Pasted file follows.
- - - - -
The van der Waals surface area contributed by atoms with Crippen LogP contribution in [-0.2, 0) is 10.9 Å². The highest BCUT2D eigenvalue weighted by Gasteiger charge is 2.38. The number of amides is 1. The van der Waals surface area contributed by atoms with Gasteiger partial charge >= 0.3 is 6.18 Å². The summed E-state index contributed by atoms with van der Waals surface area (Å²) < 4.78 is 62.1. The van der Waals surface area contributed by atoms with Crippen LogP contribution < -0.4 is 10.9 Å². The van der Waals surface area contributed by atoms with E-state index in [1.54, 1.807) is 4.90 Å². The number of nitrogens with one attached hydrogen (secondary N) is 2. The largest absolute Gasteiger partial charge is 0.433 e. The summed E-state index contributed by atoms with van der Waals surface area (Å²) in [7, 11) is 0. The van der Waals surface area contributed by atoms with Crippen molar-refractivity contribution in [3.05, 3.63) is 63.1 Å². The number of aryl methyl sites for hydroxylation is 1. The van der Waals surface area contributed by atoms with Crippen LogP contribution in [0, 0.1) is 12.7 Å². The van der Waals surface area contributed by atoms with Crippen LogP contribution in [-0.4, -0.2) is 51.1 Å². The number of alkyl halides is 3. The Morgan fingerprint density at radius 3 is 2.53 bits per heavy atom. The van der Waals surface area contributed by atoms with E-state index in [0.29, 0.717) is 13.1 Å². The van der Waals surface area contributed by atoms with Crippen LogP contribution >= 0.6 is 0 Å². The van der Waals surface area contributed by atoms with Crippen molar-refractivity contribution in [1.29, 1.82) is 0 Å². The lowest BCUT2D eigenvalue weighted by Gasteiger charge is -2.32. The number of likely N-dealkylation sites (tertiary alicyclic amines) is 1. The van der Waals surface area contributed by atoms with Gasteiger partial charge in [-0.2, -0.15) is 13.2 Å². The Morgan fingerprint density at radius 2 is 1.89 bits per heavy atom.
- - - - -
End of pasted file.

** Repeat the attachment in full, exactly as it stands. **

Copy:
The van der Waals surface area contributed by atoms with Crippen LogP contribution in [-0.2, 0) is 10.9 Å². The highest BCUT2D eigenvalue weighted by Gasteiger charge is 2.38. The number of amides is 1. The van der Waals surface area contributed by atoms with Gasteiger partial charge >= 0.3 is 6.18 Å². The summed E-state index contributed by atoms with van der Waals surface area (Å²) < 4.78 is 62.1. The van der Waals surface area contributed by atoms with Crippen LogP contribution < -0.4 is 10.9 Å². The van der Waals surface area contributed by atoms with E-state index in [1.54, 1.807) is 4.90 Å². The number of nitrogens with one attached hydrogen (secondary N) is 2. The largest absolute Gasteiger partial charge is 0.433 e. The summed E-state index contributed by atoms with van der Waals surface area (Å²) in [7, 11) is 0. The van der Waals surface area contributed by atoms with Crippen molar-refractivity contribution in [3.05, 3.63) is 63.1 Å². The number of aryl methyl sites for hydroxylation is 1. The van der Waals surface area contributed by atoms with Crippen LogP contribution in [0, 0.1) is 12.7 Å². The van der Waals surface area contributed by atoms with Crippen LogP contribution in [-0.4, -0.2) is 51.1 Å². The number of alkyl halides is 3. The Morgan fingerprint density at radius 3 is 2.53 bits per heavy atom. The van der Waals surface area contributed by atoms with E-state index in [0.29, 0.717) is 13.1 Å². The van der Waals surface area contributed by atoms with Crippen LogP contribution >= 0.6 is 0 Å². The van der Waals surface area contributed by atoms with Crippen molar-refractivity contribution in [1.29, 1.82) is 0 Å². The lowest BCUT2D eigenvalue weighted by Gasteiger charge is -2.32. The number of likely N-dealkylation sites (tertiary alicyclic amines) is 1. The van der Waals surface area contributed by atoms with Gasteiger partial charge in [-0.2, -0.15) is 13.2 Å². The Morgan fingerprint density at radius 2 is 1.89 bits per heavy atom.